Although this is not our problem, so we grab Oba with us to introduce us to a lady, who is known to be a coffee tree harvester, who can tell us more about the plant. Oba warns us though that she lives a bit far, 2 kms away from the office. We bravely say no problem, and if he doesnt mind, we can walk. Again, as proper tourists, at the hottest part of the day at 1 pm. I feel boiling even under the tree, I don’t want to imagine a 2 km road without any shade.
While the others are collecting the beads, we depart, and we early experience that the way there does not only feel extremely long in this heat, but the also it’s fairly hard to walk on the sandy road without extra energy investment.
After walking for a good 30 minutes we pass by a homestead. Happiness starts to sparkle in my eyes but Oba disappointingly says that we are only half way. Gosh, I’m boiling! I have to let my shirt sleaves down otherwise my arms would fry. Our drinking water is also boiling, I don’t feel like having any sip from it. Luckily enough, I don’t really feel thirst, and I pray that it would stay like that.
Finally we arrive to the place and Oba introduces us to the old lady and her family. It’s extremely hot, so everybody is just resting under the tree. The old lady, Dina, seems like only bone and skin and so old, life-experience has carved its marks onto her face. Her grandkids are also around, 3 bigger sons and one little girl who has just learnt how to walk, accompanied by 3 men. They also have some dogs, which are so skinny, and starved that I can see their bones, and have a few wounds around their bodies. I’m not a fan of starving unleashed dogs, but they look at me with their big sad eyes that I almost feel more sorry for the poor things than the people. I want to take one home!
We start asking questions regarding the coffee tree, which escalates into a 2-hour long chat, mainly led by Oba.
We are told that the seeds are not only drunk as coffee, but also serve as a snack when there is nothing to eat. They also compare its taste and harvesting possibilities to another plant, marama bean. ’Oppá! About that one I have heard before, and in my blurry memories it appears as a good food source and they say they even trade with it. This whole idea is getting better and better!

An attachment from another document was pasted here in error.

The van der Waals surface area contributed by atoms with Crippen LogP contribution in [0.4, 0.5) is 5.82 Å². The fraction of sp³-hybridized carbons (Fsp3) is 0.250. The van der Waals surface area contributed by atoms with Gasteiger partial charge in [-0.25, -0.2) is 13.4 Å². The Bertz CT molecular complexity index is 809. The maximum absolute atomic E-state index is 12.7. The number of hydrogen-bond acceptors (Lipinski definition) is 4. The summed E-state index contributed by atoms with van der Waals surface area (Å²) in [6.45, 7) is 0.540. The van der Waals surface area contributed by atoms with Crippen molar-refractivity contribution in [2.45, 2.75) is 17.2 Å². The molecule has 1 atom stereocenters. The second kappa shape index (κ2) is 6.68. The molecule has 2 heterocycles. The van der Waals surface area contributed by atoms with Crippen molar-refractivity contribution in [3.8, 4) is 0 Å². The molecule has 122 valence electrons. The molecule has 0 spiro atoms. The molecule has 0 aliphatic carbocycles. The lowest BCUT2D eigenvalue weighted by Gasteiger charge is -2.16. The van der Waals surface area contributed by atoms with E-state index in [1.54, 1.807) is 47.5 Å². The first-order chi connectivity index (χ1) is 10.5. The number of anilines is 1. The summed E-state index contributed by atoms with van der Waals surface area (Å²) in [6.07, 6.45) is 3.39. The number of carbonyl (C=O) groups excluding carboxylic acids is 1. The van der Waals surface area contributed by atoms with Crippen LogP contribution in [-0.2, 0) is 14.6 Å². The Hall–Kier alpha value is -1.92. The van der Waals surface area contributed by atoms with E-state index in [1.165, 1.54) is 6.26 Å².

I don’t really like this setting however, that Oba takes over the whole conversation, but what can I do... I don’t speak the language and just hope that what he says is reliable. We learn there are plenty of trees available, and she would show us how to prepare it if we come back next day when it’s not painful to stay under the sun anymore. Because of that, the conversation transforms into other issues regarding everyday life, that’s when we find out that government aid is going to finish in 3 years (THREE!) and then they have to rely on themselves if they want to survive. Oba says they need more projects in the area otherwise very hard times are waiting for them. We ask if they have tried to start anything by themselves, and the answer is no.
At this point we feel we took more than enough of Dina’s time, so let’s not bother her and go back home. Half way Oba disappears and we hope we won’t get lost. Although it’s Namibia, there is only 1 straight road to follow no matter where we are, so it should be find. We have time to „gossip” about what we have just heard, and just keep asking the same question over and over again... If they are aware that they won’t receive support soon, why don’t they try to do something? Why?
In the meantime is even hotter, we sweat like a horse and the way back seems so far... The worst thing about this is that it sucks all the energy out of you and you are incapable of doing anything for the rest of the day. I start to understand their attitude towards work. I wouldn’t want to do anything either! The only thing I can do is just to collapse in front of the office (as the tent is still so hot that eggs could boil in it).